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Take 5 Interview
The Take 5 Interview series is a continuation of featuring selected pinhole artists from around the planet. Each artist is asked a set of five questions that will shed light on their persona, their portfolio, and their creative take on this intriguing art form called pinhole photography. All questions are derived by Brian J. Krummel and answered by the respective artist in their own words.

March 12th, 2010 : Michal Malkiewicz
Michal Malkiewicz is a web and graphics designer, working and residing in Lódz, Poland.

When did you first get interested in pinhole photography and how long have you been practicing this art form? List any creative influences that have shaped your own personal style.
It started two or three years ago, from giving up almost entirely on my digital camera. The reason was I haven't been able to process all the photos I've been taking. It may sound weird, but the easyness of taking photos with a digital camera and the high level of control over the image got me feeling kind of discouraged with the whole idea of digital photography.

I decided to go back to my last film camera (good old russian SLR) and carefully started taking photos again. Not being able to look at the LCD screen gave me a chance to think more about the idea or subject. This way I felt like I was closer to the process.

Various imperfections of film material and the manual camera made the photos look kind of rich and natural. I got more interested in the analog subject again and eventually started to experiment with photographic paper in a simpliest pinhole. My first photos were more like a game of chance, but as I got more experienced the effects gave me satisfaction.

Michal Malkiewicz
Photo by W.Kurowski
Follow me on Flickr
Which characteristics of pinhole are most attractive to you and applicable to your work?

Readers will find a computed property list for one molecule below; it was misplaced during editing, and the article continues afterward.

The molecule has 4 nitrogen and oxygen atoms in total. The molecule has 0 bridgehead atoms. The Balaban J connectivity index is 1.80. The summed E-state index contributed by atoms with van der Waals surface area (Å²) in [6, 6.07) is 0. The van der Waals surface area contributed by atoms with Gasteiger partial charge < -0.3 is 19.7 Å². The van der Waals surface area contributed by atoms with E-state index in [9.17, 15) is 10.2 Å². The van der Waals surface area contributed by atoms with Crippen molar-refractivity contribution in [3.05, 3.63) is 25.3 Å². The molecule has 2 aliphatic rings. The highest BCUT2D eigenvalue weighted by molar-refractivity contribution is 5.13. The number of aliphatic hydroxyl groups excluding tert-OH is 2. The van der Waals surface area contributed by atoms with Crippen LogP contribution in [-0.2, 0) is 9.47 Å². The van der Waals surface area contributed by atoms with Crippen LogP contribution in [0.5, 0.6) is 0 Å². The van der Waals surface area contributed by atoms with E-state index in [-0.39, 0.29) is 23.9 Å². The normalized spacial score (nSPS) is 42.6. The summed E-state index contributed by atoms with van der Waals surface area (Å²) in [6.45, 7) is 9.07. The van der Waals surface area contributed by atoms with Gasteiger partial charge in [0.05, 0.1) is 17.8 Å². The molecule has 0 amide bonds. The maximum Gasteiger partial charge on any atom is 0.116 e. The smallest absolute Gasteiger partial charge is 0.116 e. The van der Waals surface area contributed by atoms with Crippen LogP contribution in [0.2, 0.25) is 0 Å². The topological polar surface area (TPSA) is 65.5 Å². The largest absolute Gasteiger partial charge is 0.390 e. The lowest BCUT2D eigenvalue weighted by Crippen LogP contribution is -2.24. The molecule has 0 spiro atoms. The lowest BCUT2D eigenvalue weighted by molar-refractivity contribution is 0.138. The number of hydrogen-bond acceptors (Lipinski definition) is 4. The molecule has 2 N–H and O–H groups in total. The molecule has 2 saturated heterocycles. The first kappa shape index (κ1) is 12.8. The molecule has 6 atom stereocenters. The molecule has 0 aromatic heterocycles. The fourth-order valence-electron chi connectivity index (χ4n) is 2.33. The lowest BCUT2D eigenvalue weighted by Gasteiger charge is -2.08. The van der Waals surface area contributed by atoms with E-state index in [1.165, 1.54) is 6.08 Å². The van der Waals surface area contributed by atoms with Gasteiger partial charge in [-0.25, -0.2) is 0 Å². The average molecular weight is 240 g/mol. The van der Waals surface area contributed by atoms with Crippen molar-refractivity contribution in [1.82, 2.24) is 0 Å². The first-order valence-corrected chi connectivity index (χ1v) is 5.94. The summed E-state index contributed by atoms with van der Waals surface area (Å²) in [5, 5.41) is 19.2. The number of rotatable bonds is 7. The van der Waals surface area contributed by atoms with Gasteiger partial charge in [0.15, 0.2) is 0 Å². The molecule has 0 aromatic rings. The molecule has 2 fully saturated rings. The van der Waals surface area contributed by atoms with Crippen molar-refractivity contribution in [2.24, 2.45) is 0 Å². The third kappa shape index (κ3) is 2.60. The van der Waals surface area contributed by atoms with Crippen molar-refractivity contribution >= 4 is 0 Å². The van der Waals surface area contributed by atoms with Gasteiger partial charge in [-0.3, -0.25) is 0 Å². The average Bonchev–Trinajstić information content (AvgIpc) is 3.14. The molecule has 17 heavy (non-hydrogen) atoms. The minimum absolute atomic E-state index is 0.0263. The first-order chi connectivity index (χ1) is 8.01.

I like the element of suprise— spontaneus and unpredictable effects can make pinhole photos unique and strong. Softness and grain are also the characteristics that I'm after, as they often make the photos look very moody. As for the pinhole itself, the best part of it is its simplicity. A pinhole camera can be made of almost anything and doesn't require sophisticated materials or accessories, maybe apart from a tripod. Did I mention about being a little bit closer to the process itself?
Copyright © 2010 Michal Malkiewicz part of the Solargraphy 6x6 Project
exposed thru 27.12.2009 - 27.01.2010

See it on flickr
Which new techniques would you like to experiment within the year?
Currently I'm experimenting with solargraphy. I was inspired by the Solaris project by Pawel Kula, Slawomir Decyk and Diego Lopez Calvin and The Global Project Of Solargraphy by Tarja Trygg. The idea of expanding exposure times intrigued and pushed me to attempt it on my own. Right now I participate in Diego's new project within Flickr solargraphy society called Solargraphy 6x6 Project. Its aim is to collect photos showing reference points in the Earth's journey around the sun and also to compare information about the atmosphere from around the world.
What creative tools and techniques do you use, such as any specific cameras, film, development, or printing processes?
I use both negative film and photosensitive paper in various types of homemade cameras. I was inspired by online publications of some neat camera designs, like the matchbox pinhole camera or the domino box panoramic pinhole. Also the solargraphy method is taking over my photo interests. I'm trying new kinds of pinhole cams that would withstand a couple of months in outdoor conditions and yet be as much stealth to human eye as possible.
Why is pinhole photography important to you?
Pinhole photography gives me an opportunity to be closer to the whole photographing process. I build the cameras myself, so it is a part of me, that I leave in the shape of the pinhole or in the camera's design. The exciting part is that my work can bring some unexpected effects, as the camera construction itself can greatly affect the image.
Copyright © 2010 Michal Malkiewicz editor's choice:

pinhole/digital photo collage

See it on Flickr
Final Thoughts: Michal mixes paper negatives and film stock to create a photographic portfolio that any artist would be proud to claim as their own. His images invoke a collection of feelings and a combination of emotions. Form your own opinion about his imagery at

- BJK, March 2010.